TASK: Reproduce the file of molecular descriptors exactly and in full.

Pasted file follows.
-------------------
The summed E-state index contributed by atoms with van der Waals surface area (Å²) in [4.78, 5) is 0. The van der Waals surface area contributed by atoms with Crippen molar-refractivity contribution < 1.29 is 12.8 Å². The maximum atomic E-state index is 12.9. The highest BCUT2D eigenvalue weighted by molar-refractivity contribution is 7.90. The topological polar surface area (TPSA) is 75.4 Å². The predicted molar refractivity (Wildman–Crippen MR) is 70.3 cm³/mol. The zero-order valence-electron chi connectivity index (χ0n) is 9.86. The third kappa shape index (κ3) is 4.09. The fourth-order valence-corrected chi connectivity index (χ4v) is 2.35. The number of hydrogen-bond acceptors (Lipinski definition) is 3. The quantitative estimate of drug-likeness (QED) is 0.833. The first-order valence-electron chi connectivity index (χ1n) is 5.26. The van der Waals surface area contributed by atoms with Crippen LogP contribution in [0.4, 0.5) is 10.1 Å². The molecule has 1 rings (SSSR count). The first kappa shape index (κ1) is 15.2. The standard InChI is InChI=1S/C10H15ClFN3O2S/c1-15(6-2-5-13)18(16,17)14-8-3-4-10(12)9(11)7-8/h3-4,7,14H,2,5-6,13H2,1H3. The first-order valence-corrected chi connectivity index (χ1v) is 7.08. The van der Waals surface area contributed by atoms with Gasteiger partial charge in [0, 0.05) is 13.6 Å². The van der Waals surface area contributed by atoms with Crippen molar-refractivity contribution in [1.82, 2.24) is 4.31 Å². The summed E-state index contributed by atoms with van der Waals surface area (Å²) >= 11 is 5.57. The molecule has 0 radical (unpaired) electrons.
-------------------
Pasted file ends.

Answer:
The summed E-state index contributed by atoms with van der Waals surface area (Å²) in [4.78, 5) is 0. The van der Waals surface area contributed by atoms with Crippen molar-refractivity contribution < 1.29 is 12.8 Å². The maximum atomic E-state index is 12.9. The highest BCUT2D eigenvalue weighted by molar-refractivity contribution is 7.90. The topological polar surface area (TPSA) is 75.4 Å². The predicted molar refractivity (Wildman–Crippen MR) is 70.3 cm³/mol. The zero-order valence-electron chi connectivity index (χ0n) is 9.86. The third kappa shape index (κ3) is 4.09. The fourth-order valence-corrected chi connectivity index (χ4v) is 2.35. The number of hydrogen-bond acceptors (Lipinski definition) is 3. The quantitative estimate of drug-likeness (QED) is 0.833. The first-order valence-electron chi connectivity index (χ1n) is 5.26. The van der Waals surface area contributed by atoms with Crippen LogP contribution in [0.4, 0.5) is 10.1 Å². The molecule has 1 rings (SSSR count). The first kappa shape index (κ1) is 15.2. The standard InChI is InChI=1S/C10H15ClFN3O2S/c1-15(6-2-5-13)18(16,17)14-8-3-4-10(12)9(11)7-8/h3-4,7,14H,2,5-6,13H2,1H3. The first-order valence-corrected chi connectivity index (χ1v) is 7.08. The van der Waals surface area contributed by atoms with Gasteiger partial charge in [0, 0.05) is 13.6 Å². The van der Waals surface area contributed by atoms with Crippen molar-refractivity contribution in [1.82, 2.24) is 4.31 Å². The summed E-state index contributed by atoms with van der Waals surface area (Å²) >= 11 is 5.57. The molecule has 0 radical (unpaired) electrons.